This is a house full of losers and we're pullin' out of here to win...

We should go right now. We should go right now.

Relying on "Self-Reliance"

In his essay "Self-Reliance," Ralph Waldo Emerson says, "To believe your own thought, to believe that what is true for you in your private heart is true for all men, — that is genius." That rules. I agree.

Then he says, "Speak your latent conviction, and it shall be the universal sense; for the inmost in due time becomes the outmost." That rules. I honestly feel like I'm really waking up to something.

"A man should learn to detect and watch that gleam of light which flashes across his mind from within, more than the lustre of the firmament of bards and sages." Holy shit, right? Isn't that awesome. I never thought of it that way!

He goes on to say, "Great works of art have no more affecting lesson for us than this. They teach us to abide by our spontaneous impression with good-humored inflexibility then most when the whole cry of voices is on the other side." I agree. This is fantastic. How have I gone all this time without ever reading this essay before? What the hell have I been missing? Damn. This rules.

Then he goes on to say, "Else, to-morrow a stranger will say with masterly good sense precisely what we have thought and felt all the time, and we shall be forced to take with shame our own opinion from another."

Oh. Oh, I see.

Well, fuck you, too, Waldo.

Thursday, May 7, 2009

2:32, A Silent Room

Sometimes just saying good-night would be enough
to stave off the panging alone,
a faint surmising right before the day's close
to make it seem all worth it, and then
tomorrow you won't be opposed
to rising again.

Then you find
the air is still still, the bed quite chilled, and the dust
wafts orange through invading construction lights.
And you'll toss,
tangled up in dry smelly sheets, despite the snort of Valium
swimming through your blood,
the shots of Jack swilling in your gut.
You'll think about your mother and how she worrying as she greys.
You'll think about the one that got away with such a smooth face.
You are no savior, no saint, no prophet, no prodigy, no faces to greet, no lambs lay at your feet, no beach to walk on, no hair to grow long, no charm, no charisma, no chance, no choice

but to let space take over -
the swarm of green gases and heaps of stars -
you swallow it all up and go to space
in that dreadful mind of yours that only moves to displace
the harmony it feels in most minds around it
because it's their world and it doesn't make sense.

Don't get walked on you say to yourself but it is so hard
with unfortunate beings making your unfortunates so big and bright.

Wednesday, May 6, 2009

What I did the night of prom

He sits in the corner quietly imagining the night go by the way he'd like it to. He notices every little detail of the surrounding world, but trembles at the thought of the embarassment at hand were he to even attempt to play the part he'd like. No, he's no young heart throb. He's life's spectator, and his part is to be as seldom seen as possible. Be grateful to be invited to the places he goes, and hopeful that perhaps by some dumb luck someone will notice him in the corner.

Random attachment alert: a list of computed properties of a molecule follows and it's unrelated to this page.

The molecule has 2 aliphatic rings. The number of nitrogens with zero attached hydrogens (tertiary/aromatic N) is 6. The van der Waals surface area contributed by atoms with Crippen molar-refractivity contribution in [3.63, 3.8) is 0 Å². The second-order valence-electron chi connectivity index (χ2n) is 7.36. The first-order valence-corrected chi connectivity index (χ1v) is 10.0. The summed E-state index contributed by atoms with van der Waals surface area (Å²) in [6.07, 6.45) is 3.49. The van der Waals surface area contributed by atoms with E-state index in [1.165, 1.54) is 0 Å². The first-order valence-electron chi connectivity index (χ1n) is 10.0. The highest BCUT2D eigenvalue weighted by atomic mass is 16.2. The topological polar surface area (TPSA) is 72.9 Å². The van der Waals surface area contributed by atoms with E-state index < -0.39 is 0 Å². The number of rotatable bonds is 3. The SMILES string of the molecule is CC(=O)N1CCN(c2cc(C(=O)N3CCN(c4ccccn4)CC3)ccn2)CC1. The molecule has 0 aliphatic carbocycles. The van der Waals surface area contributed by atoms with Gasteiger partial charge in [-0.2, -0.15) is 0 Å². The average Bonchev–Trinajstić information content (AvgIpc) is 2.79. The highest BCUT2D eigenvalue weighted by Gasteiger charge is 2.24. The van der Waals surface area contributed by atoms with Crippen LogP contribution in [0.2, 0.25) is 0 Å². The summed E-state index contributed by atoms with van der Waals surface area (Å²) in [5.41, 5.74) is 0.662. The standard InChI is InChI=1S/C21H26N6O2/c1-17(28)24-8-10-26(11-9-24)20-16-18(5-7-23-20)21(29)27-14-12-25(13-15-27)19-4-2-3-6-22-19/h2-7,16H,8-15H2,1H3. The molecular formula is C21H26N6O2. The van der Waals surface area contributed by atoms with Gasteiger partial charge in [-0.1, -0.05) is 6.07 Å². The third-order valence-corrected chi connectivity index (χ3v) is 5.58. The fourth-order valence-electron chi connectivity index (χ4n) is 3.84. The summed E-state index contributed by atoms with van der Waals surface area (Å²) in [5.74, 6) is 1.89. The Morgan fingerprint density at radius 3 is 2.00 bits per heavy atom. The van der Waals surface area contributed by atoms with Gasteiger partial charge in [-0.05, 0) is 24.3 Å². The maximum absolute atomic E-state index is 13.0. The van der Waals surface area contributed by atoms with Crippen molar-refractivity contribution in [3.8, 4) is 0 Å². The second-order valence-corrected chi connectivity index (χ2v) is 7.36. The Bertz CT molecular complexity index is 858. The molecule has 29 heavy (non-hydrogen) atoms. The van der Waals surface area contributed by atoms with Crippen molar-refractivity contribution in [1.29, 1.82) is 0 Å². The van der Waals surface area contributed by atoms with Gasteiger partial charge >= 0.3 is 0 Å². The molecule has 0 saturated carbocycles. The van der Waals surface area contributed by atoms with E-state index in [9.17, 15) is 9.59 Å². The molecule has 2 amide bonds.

He blinks, and he is Johnny Spectre, dancing just perfect enough to get the attention of every girl in the room. He smiles at one, and asks her how her night is. She says she could use a pick me up. "Right this way," he motions to the most bearen corner of the room, just beyond the booming speakers blasting house beats re-sampled from modern billboard chart toppers. He brazes her left shoulder with his arm, and places his hand gently on her back, and pulls a bag no bigger than his palm yeilding faded red pill tablets. He hands her one, and whispers something to her. In the spectator's mind, it would preferably be "you are beautiful, and I've been falling in love with you since I've seen your face appear in my life. I never want to be without it again."
Another part of him thinks he's saying "I've got millions in the bank from these little red tablets we're about to roll on," and yet another part think's he's saying "You don't need money, but you owe me for that ex."

The spectator's eye falls upon an aged woman laughing hysterically. She is at least forty, and the boy holding her can't be more than 19. He is not fully grown into himself, and his facial hair is patched. On her finger is a daimond ring. She's old enough to be his mother, yet their kisses are not that of a maternal bond. His hands move up and down her back, and her left one is rubbing his chest as the sweat builds between them.

This is where they all come to get away from the public. They come to get away from the people that judge them. The gay couple making out between tranced out juveniles who've gone far too far and flail about with neon sticks grasped between clenched fists are beautiful in the way of knowing the extent of this place's acceptance, but then other places it goes too far.

The girls who've hardly arrived yet into high school being ushered through the exit; pupils large as marbles, and bras already removed by their late 20-something escorts, to whom give fake names for just such a purpose. The spectator shakes his head, and ignores this whole action. It makes him feel awful, but then, perhaps they really do both know what they're doing. Perhaps they'll be safe, and perhaps they're friends, he argues to himself in his mind, as the image of her a year later; youngest mother in the school.